By Sarah Musgrave | Montreal Gazette
MONTREAL — The first official day of summer is always highly anticipated in Montreal. But the day before that, June 20, eclipsed it with the official opening of food truck season. It was hard to imagine more perfect weather for the launch of a pilot project that will see 27 food trucks rotating among nine designated spots in the city core through the end of September. Mobile street food purveyors have been operating at special events and on private property, but this marks the first time in 66 years that street food has been legally sanctioned on, well, the street. Throngs of people came out to meet the new faces in new places in the borough of Ville-Marie. Touring three locations at lunchtime on day one, the project was off to a promising start, provided you had eaten enough breakfast to stave off the tummy rumbles while you waited for your fix.
11:20 a.m., Place Du Canada
I didn’t think I’d be hungry so early, but as I approach the mob scene outside the SO6 truck, my stomach worries the artisanal sausages will be sold out before I get there. Turns out, the crowd is less hungry citizens and more of a media feeding frenzy, with city officials doing grips and grins for the cameras. It almost doesn’t matter that Montreal is light years behind other cities on this culinary front; everyone’s just so enthusiastic. A bureaucrat in a grey suit actually elbows me out of the way to get his order. But I manage to maintain my appetite.
Marc-André Lavergne, owner of SO6 (sau-cisse, get it?), tells me the day started with a stroke of luck. At 11 a.m., just as he opened for business, there was a fire drill across the street, sending a first wave of customers to the sidewalk. Win win! The team of five working inside the converted Purolator vehicle are well on their way to getting through their stock of 300 links.
My order: Peanut and cilantro sausage (apparently the most popular choice with the ladies; guys tend to go for the smoked meat). It’s messy to cut into, but the Asian flavours are bright, and the quality of the meat – ground Quebec pork shoulder, without preservatives – is noticeable. Likewise the veggies, fresh, still crunchy thin green beans. Would I order it again for $8? Yes.
At a picnic table, Dany Lefrenière and Daniel Mayea tell me they have walked over from the Desjardins offices to give it a try. While he finds it’s not up to Austin, Texas, street food standards, and maybe at the uppity end of the market in terms of selection, Lefrenière says he is impressed. “The mayor of Montreal is the only one who’s not here today,” they joke – and they’re neither the first nor the last to make that quip.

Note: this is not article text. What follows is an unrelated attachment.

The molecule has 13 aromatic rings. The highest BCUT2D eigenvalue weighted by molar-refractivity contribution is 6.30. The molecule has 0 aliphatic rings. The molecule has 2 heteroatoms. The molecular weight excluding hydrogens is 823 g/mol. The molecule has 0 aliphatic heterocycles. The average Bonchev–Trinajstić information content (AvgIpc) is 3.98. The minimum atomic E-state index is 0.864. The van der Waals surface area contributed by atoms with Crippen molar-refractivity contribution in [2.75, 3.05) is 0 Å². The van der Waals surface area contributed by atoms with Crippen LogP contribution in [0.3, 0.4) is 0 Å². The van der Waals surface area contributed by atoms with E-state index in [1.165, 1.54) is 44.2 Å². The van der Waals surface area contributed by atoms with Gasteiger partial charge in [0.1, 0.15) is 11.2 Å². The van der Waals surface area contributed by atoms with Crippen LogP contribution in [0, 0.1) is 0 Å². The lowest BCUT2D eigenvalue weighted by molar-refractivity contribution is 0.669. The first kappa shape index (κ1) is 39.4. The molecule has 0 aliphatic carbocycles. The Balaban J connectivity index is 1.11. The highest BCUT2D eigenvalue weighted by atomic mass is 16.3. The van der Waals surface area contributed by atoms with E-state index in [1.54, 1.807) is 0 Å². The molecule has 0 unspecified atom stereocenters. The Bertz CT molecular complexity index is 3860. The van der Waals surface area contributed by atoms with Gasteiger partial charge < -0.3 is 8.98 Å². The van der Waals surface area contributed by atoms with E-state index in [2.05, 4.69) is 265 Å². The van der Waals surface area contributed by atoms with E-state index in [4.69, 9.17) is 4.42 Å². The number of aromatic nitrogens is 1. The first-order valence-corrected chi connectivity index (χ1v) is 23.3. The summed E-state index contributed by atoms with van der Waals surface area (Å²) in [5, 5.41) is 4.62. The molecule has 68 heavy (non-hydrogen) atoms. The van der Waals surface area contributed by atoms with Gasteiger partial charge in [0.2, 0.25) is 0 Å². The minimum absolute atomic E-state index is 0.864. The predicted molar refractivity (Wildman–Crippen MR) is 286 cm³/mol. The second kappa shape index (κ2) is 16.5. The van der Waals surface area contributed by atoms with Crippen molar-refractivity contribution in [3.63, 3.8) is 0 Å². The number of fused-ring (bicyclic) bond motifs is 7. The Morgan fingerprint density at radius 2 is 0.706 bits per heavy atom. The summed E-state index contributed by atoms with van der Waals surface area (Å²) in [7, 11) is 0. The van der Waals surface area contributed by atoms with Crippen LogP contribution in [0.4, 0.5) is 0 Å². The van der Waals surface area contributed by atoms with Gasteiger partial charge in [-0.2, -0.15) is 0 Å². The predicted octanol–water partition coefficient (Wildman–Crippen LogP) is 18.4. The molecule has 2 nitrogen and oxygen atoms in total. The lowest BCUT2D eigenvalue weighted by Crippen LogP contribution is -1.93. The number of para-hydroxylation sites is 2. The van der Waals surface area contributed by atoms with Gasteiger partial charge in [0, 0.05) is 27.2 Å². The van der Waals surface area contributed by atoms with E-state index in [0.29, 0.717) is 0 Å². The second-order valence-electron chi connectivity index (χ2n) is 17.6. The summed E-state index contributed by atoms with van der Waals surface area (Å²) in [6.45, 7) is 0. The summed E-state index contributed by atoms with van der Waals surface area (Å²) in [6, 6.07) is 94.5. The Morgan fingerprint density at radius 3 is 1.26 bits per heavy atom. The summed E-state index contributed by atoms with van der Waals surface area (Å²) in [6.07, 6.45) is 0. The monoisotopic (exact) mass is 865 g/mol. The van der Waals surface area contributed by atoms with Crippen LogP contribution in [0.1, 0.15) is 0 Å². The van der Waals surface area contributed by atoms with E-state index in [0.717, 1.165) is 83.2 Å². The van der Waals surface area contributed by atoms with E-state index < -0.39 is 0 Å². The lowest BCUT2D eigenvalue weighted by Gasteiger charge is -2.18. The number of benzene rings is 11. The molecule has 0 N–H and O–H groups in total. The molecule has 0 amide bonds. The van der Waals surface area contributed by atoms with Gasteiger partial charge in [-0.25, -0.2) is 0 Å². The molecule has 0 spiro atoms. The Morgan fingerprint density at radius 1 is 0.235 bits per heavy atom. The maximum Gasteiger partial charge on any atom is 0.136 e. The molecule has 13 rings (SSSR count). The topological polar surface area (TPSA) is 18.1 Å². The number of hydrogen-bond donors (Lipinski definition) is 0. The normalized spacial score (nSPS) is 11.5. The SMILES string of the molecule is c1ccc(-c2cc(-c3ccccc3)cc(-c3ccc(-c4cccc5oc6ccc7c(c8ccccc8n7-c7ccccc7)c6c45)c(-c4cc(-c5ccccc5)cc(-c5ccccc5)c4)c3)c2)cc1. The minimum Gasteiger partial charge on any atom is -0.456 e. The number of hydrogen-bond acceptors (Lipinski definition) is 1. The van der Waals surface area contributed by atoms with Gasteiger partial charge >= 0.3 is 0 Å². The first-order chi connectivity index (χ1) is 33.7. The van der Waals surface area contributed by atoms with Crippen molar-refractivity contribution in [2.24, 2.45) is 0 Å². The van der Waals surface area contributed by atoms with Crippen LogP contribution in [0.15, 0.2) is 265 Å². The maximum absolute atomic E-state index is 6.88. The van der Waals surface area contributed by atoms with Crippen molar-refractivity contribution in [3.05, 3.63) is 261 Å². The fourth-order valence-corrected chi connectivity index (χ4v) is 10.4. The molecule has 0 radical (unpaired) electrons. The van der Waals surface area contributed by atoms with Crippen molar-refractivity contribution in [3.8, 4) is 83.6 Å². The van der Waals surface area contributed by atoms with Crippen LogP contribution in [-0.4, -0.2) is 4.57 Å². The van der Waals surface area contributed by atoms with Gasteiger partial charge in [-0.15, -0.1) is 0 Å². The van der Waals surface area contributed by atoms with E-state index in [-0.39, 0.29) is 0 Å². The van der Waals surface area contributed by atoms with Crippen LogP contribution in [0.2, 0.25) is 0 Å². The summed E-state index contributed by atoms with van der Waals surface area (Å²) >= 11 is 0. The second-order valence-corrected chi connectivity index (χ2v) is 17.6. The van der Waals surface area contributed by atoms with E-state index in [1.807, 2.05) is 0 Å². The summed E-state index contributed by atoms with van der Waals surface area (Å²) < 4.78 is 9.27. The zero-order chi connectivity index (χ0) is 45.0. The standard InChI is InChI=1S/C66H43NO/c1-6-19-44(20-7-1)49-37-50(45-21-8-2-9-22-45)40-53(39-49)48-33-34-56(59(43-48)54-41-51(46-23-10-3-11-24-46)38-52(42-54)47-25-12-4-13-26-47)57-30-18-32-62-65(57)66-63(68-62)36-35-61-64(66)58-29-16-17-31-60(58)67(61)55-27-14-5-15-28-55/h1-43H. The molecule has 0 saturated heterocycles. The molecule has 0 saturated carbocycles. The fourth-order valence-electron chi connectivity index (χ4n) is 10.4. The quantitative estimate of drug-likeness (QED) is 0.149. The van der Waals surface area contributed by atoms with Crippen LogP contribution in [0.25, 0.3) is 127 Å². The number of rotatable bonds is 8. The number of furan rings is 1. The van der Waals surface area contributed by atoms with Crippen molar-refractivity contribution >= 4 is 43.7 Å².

12.50 p.m., Square Victoria
I have been waiting in line for half an hour outside La Boîte à Fromages, an expensively kitted out truck serving variations on raclette, when the guy in front of me gives up the ghost. “Let’s just go to the food court,” he shrugs to his friends.
My order: the classic of boiled and gently fried potatoes, pearl onions, French gherkins, melted raclette cheese (made with Damafro cheese, they make a point of mentioning, which may explain the investment in the vehicle) and some extra chorizo. Would I order it again for $8? Yes, but not for a 45-minute wait. Tommy Irwin and Adriana Sanchez, who work nearby in IT, are more forgiving; they’ll just leave the office earlier next time. “It’s a good thing we have a cool boss,” he says, as they head back up to René-Lésvesque Blvd. with cardboard trays of coagulating cheese.
A few steps away, the St Viateur Bagel truck is less busy, but Robert Morena says he started the morning with 75 dozen bagels, and has already called in for 25 dozen more – in addition to extra smoked meat delivered by taxi. After finding out they were approved for a permit, the team flew to Windsor last week to pick up a truck, and spent a week working around the clock to get it ready. “We kind of knew it was going to be a big day when there were five people in line before 7 a.m.,” Morena chuckles. “We told them we weren’t set up yet and they said, ‘That’s okay, we want to be the first ones!’”
1:55 p.m., George-Étienne Cartier monument
Compared to the madness downtown, the scene at the base of Mont Royal is serene after the lunch rush. At Landry et Filles, a snackbar in a converted public works truck from Ste-Julie, Marc Landry is serving cuisine brayonne (referring to non-Acadian francophones from New Brunswick) like the ployé, a buckwheat pancake topped with Matane shrimp.
My order: The meatloaf sandwich, adapted from his mother’s recipe, well balanced with spiced beef, cheddar and tomato compote, with wonderfully crisped bread. Would I get this again for $9? Yes.
Sitting in the grass next to the whirring generator, there are still issues to consider. Some people wonder if the permit process really supports the most deserving grassroots entrepreneurs. And while the city has made a point of enforcing eco-friendly directives – takeout packaging has to be largely compostable or recyclable, with recycling bins and garbage cans on site – without hookups to the electrical grid, every truck needs a generator, which is expensive and hardly environmentally friendly. And there’s the question of how to follow the trucks – none of the apps or web sites I’ve tried have been satisfying to use, yet.
As Josée-Ann Landry digs out a popsicle made with Quebec strawberries for my dessert, a group of students stops by. “How do we know where you’ll be next?” a girl inquires. Landry suggests they check the City of Montreal’s website. “The city? Really?” the girl says, dubiously. Whether that is a good sign for the pilot project remains to be seen. But really, even a couple of years ago, who knew?